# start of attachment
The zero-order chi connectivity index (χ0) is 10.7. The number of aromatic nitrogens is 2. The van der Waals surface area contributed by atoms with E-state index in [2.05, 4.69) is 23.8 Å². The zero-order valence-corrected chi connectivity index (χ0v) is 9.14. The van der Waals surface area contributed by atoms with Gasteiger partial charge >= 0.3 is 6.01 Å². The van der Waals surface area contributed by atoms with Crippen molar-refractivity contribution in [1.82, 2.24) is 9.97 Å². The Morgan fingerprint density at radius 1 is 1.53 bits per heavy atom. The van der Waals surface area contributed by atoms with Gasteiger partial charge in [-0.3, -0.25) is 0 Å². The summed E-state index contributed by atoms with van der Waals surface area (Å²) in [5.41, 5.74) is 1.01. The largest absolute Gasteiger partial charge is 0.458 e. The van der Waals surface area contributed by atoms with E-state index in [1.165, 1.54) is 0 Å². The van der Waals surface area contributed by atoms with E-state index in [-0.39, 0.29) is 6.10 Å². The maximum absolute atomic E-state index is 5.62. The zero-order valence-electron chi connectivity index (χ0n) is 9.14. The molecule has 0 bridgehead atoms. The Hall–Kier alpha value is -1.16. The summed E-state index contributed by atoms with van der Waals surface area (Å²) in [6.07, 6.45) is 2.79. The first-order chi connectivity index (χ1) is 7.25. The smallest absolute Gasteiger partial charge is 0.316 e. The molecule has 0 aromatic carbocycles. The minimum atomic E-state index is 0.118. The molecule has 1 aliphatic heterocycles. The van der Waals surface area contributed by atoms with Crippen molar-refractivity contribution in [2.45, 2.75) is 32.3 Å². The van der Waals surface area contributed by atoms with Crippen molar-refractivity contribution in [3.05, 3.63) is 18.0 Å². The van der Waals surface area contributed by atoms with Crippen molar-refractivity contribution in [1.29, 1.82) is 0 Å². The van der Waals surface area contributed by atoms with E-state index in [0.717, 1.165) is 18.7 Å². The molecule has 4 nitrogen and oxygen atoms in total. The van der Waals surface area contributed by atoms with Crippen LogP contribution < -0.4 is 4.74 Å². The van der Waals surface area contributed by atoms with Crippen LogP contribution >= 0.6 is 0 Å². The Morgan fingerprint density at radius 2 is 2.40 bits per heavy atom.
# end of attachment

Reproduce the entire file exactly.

The zero-order chi connectivity index (χ0) is 10.7. The number of aromatic nitrogens is 2. The van der Waals surface area contributed by atoms with E-state index in [2.05, 4.69) is 23.8 Å². The zero-order valence-corrected chi connectivity index (χ0v) is 9.14. The van der Waals surface area contributed by atoms with Gasteiger partial charge >= 0.3 is 6.01 Å². The van der Waals surface area contributed by atoms with Crippen molar-refractivity contribution in [1.82, 2.24) is 9.97 Å². The Morgan fingerprint density at radius 1 is 1.53 bits per heavy atom. The van der Waals surface area contributed by atoms with Gasteiger partial charge in [-0.3, -0.25) is 0 Å². The summed E-state index contributed by atoms with van der Waals surface area (Å²) in [5.41, 5.74) is 1.01. The largest absolute Gasteiger partial charge is 0.458 e. The van der Waals surface area contributed by atoms with E-state index in [1.165, 1.54) is 0 Å². The van der Waals surface area contributed by atoms with E-state index in [-0.39, 0.29) is 6.10 Å². The maximum absolute atomic E-state index is 5.62. The zero-order valence-electron chi connectivity index (χ0n) is 9.14. The molecule has 0 bridgehead atoms. The Hall–Kier alpha value is -1.16. The summed E-state index contributed by atoms with van der Waals surface area (Å²) in [6.07, 6.45) is 2.79. The first-order chi connectivity index (χ1) is 7.25. The smallest absolute Gasteiger partial charge is 0.316 e. The molecule has 0 aromatic carbocycles. The minimum atomic E-state index is 0.118. The molecule has 1 aliphatic heterocycles. The van der Waals surface area contributed by atoms with Crippen molar-refractivity contribution in [2.45, 2.75) is 32.3 Å². The van der Waals surface area contributed by atoms with Crippen molar-refractivity contribution in [3.05, 3.63) is 18.0 Å². The van der Waals surface area contributed by atoms with Crippen molar-refractivity contribution in [1.29, 1.82) is 0 Å². The van der Waals surface area contributed by atoms with E-state index in [0.717, 1.165) is 18.7 Å². The molecule has 4 nitrogen and oxygen atoms in total. The van der Waals surface area contributed by atoms with Crippen LogP contribution < -0.4 is 4.74 Å². The van der Waals surface area contributed by atoms with Crippen LogP contribution >= 0.6 is 0 Å². The Morgan fingerprint density at radius 2 is 2.40 bits per heavy atom.